ONARCHITECTURE- Intelligent design: Will robots take over architecture?
Look out George Jetson: It's the Super Gallaxy II, a high-rise apartment complex that's constantly in motion and responds to the needs of its inhabitants.
Photo Courtesy Jason Johnson and Nataly Gattegno, Future Cities Lab
What if a building could build, repair, dismantle, and recycle itself? What if a building were equipped with sensors to track your movement through a space and could adapt its shape, texture, light, sounds, and heat to your presence? Finally, what if you could talk to a building and it could talk back?
Those are the kinds of questions students in UVA architecture professor Jason Johnson's Robotic Ecologies seminar are encouraged to ask and explore.
As Johnson admits, they aren't questions architects normally ask, but they're becoming commonplace in the fields of artificial intelligence, robotics, and materials science. Indeed, when we spoke to UVA materials science professor William Jesser last year about the opening of Wilsdorf Hall, the new state-of-the art facility equipped for research on nanotechnology, he spoke matter-of-factly about programing dust particles, or "smart dust," to track movements or measure temperature and humidity.
"Robotic Ecologies refers to an emerging condition that is rapidly influencing our relationship with the physical environment," says Johnson. "The gradual intermeshing of technological and computational systems into the physical realm has both positive and negative implications, many of which are currently under-explored or misunderstood by architects or planners."
One of those negative implications is the evolution of our surveillance society. For example, Johnson points out that the U.S. government has begun a $7.5 billion project to create a 1,900-mile "virtual border" between the U.S. and Mexico that will be a combination of physical barriers and fences, with integrated sound and video sensors, surveillance cameras, and swarms of roving robotic vehicles. A similar border zone, says Johnson, is being constructed by the South Koreans.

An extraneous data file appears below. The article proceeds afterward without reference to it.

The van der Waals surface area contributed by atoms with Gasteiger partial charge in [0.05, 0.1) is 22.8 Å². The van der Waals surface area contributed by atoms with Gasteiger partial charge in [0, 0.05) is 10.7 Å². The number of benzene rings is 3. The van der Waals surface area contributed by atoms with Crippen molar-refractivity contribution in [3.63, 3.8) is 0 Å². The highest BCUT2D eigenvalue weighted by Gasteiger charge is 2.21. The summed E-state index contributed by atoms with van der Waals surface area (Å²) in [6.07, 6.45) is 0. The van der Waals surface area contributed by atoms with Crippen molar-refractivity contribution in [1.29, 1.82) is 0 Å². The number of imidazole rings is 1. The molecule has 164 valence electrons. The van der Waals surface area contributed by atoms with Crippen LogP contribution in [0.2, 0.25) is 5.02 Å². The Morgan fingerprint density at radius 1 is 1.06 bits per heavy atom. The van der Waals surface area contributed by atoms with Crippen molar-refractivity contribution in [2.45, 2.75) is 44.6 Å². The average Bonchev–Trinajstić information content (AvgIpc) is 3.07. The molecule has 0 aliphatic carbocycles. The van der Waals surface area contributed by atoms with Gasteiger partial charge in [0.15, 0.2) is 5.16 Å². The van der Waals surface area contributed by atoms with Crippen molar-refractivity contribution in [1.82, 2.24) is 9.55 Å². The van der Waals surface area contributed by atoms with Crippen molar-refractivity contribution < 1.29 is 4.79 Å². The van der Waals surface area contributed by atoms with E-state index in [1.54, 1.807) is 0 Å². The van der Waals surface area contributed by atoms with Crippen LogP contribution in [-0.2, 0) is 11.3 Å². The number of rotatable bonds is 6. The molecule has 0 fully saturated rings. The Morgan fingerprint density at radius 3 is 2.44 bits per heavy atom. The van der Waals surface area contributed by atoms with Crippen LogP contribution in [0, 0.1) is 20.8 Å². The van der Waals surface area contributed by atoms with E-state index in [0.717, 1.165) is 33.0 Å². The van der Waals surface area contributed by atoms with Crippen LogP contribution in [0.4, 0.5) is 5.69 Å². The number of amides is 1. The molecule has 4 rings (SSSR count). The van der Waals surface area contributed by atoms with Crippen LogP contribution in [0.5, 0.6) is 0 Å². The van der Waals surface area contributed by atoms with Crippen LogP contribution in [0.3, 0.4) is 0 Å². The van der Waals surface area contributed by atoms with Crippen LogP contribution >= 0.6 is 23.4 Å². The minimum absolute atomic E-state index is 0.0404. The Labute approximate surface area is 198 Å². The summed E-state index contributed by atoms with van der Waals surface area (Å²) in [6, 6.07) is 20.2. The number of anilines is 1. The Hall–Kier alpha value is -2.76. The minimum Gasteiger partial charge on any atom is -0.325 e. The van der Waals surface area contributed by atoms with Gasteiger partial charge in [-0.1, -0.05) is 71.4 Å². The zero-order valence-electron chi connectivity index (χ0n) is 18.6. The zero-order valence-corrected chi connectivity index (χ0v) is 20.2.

"These are frightening robotic ecologies occurring on a massive territorial scale," he says. "There are many examples with varying degrees of intensity that I often cite in seminar discussions. Nevertheless, we try to focus on the more optimistic opportunities afforded by the intersection of architecture and robotics."
While none of us will be living like the Jetsons anytime soon, architects like Johnson are beginning to incorporate these ideas into the study of designs for the future, some of which were on display locally a few weeks ago.
On May 5 at the McGuffey Art Center, the optimistic fruits of Johnson's seminar, which were referred to as prototypes of the "crossbreeding of architecture and robotics" were on display.
Included were the Rave, a mutating scissor-like structure that actively stores solar energy during the day to create a dynamic dance space with light, sound, and pulsations at night; the Iris, a layered facade that could potentially sense and optimize itself relative to air flow, light levels, and pollutant levels; and the Tilt, an aerodynamically calibrated high-rise building prototype that adjusts the shape of its woven floor plates from a circle to an ellipse in response to weather conditions, while an array of LED displays register wind velocity, temperatures, and the movements of people inside.
"Robots can sense scenarios unfolding, make a plan based on past and present experiences, and then act in an appropriate way," says Johnson. "What makes robots so intriguing is their ability to learn and optimize through feeding back information into these phases."
As Johnson observes, robots are getting smaller, smarter, and cheaper, and can be interconnected using WiFi, radio, bluetooth, and other technologies.
"It is now more efficient and economical to build and deploy lots of small clusters of networked expendable robots than a single expensive one," says Johnson. "These robots are now being incorporated into biological entities, into urban streetscapes for monitoring, and into industry for control and efficiency."
In this vision of the future, Johnson imagines, architecture will be in constant negotiation with the energy cycles of its surroundings and with the needs of its inhabitants. Likening such architecture to airplane design, Johnson says that some elements of the design will be "pre-shaped" and stationary, while other elements will be "active, dynamic and form-seeking."
Indeed, Johnson and his colleague Nataly Gattegno have begun to explore these possibilities in their Future Cities Lab, a design research collaborative that explores the outer-reaches of architecture, including buildings that produce their own energy, hover over sidewalks and public spaces, and are constantly in motion as they respond to the needs of their inhabitants.
Buildings that prepare for the evening's Rave party? Facades that sense your presence? High-rise buildings that respond to weather? At this rate, our buildings might become smarter than we are.